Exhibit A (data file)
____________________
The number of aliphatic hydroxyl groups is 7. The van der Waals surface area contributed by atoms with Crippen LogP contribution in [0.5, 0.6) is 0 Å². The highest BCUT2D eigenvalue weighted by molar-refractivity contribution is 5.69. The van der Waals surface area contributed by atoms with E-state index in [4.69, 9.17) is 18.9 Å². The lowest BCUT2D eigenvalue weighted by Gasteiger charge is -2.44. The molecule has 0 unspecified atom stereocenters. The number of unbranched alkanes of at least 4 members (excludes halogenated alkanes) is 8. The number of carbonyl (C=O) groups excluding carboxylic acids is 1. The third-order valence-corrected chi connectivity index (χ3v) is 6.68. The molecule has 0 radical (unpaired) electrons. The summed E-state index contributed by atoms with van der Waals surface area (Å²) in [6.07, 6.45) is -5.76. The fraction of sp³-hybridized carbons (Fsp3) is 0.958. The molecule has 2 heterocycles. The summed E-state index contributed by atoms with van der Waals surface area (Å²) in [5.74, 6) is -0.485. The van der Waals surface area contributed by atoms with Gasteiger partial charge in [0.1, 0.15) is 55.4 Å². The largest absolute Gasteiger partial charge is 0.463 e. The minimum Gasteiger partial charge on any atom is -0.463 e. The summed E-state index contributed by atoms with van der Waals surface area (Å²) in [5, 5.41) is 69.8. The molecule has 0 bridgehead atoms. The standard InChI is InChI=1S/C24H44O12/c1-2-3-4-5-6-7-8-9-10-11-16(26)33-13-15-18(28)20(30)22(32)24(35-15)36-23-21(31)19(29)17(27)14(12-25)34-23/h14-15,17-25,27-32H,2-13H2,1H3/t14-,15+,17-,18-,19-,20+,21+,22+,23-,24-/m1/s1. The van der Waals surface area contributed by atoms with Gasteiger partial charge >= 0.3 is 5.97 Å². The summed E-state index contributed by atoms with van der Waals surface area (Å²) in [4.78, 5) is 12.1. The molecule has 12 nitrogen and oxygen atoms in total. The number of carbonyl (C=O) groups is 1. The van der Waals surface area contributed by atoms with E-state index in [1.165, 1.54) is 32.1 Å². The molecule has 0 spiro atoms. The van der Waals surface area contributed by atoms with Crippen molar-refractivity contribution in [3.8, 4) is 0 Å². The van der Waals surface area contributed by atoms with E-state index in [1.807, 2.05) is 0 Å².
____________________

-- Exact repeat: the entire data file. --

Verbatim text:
The number of aliphatic hydroxyl groups is 7. The van der Waals surface area contributed by atoms with Crippen LogP contribution in [0.5, 0.6) is 0 Å². The highest BCUT2D eigenvalue weighted by molar-refractivity contribution is 5.69. The van der Waals surface area contributed by atoms with E-state index in [4.69, 9.17) is 18.9 Å². The lowest BCUT2D eigenvalue weighted by Gasteiger charge is -2.44. The molecule has 0 unspecified atom stereocenters. The number of unbranched alkanes of at least 4 members (excludes halogenated alkanes) is 8. The number of carbonyl (C=O) groups excluding carboxylic acids is 1. The third-order valence-corrected chi connectivity index (χ3v) is 6.68. The molecule has 0 radical (unpaired) electrons. The summed E-state index contributed by atoms with van der Waals surface area (Å²) in [6.07, 6.45) is -5.76. The fraction of sp³-hybridized carbons (Fsp3) is 0.958. The molecule has 2 heterocycles. The summed E-state index contributed by atoms with van der Waals surface area (Å²) in [5.74, 6) is -0.485. The van der Waals surface area contributed by atoms with Gasteiger partial charge in [0.1, 0.15) is 55.4 Å². The largest absolute Gasteiger partial charge is 0.463 e. The minimum Gasteiger partial charge on any atom is -0.463 e. The summed E-state index contributed by atoms with van der Waals surface area (Å²) in [5, 5.41) is 69.8. The molecule has 0 bridgehead atoms. The standard InChI is InChI=1S/C24H44O12/c1-2-3-4-5-6-7-8-9-10-11-16(26)33-13-15-18(28)20(30)22(32)24(35-15)36-23-21(31)19(29)17(27)14(12-25)34-23/h14-15,17-25,27-32H,2-13H2,1H3/t14-,15+,17-,18-,19-,20+,21+,22+,23-,24-/m1/s1. The van der Waals surface area contributed by atoms with Gasteiger partial charge >= 0.3 is 5.97 Å². The summed E-state index contributed by atoms with van der Waals surface area (Å²) in [4.78, 5) is 12.1. The molecule has 12 nitrogen and oxygen atoms in total. The number of carbonyl (C=O) groups is 1. The van der Waals surface area contributed by atoms with E-state index in [1.165, 1.54) is 32.1 Å². The molecule has 0 spiro atoms. The van der Waals surface area contributed by atoms with Crippen molar-refractivity contribution in [3.8, 4) is 0 Å². The van der Waals surface area contributed by atoms with E-state index in [1.807, 2.05) is 0 Å².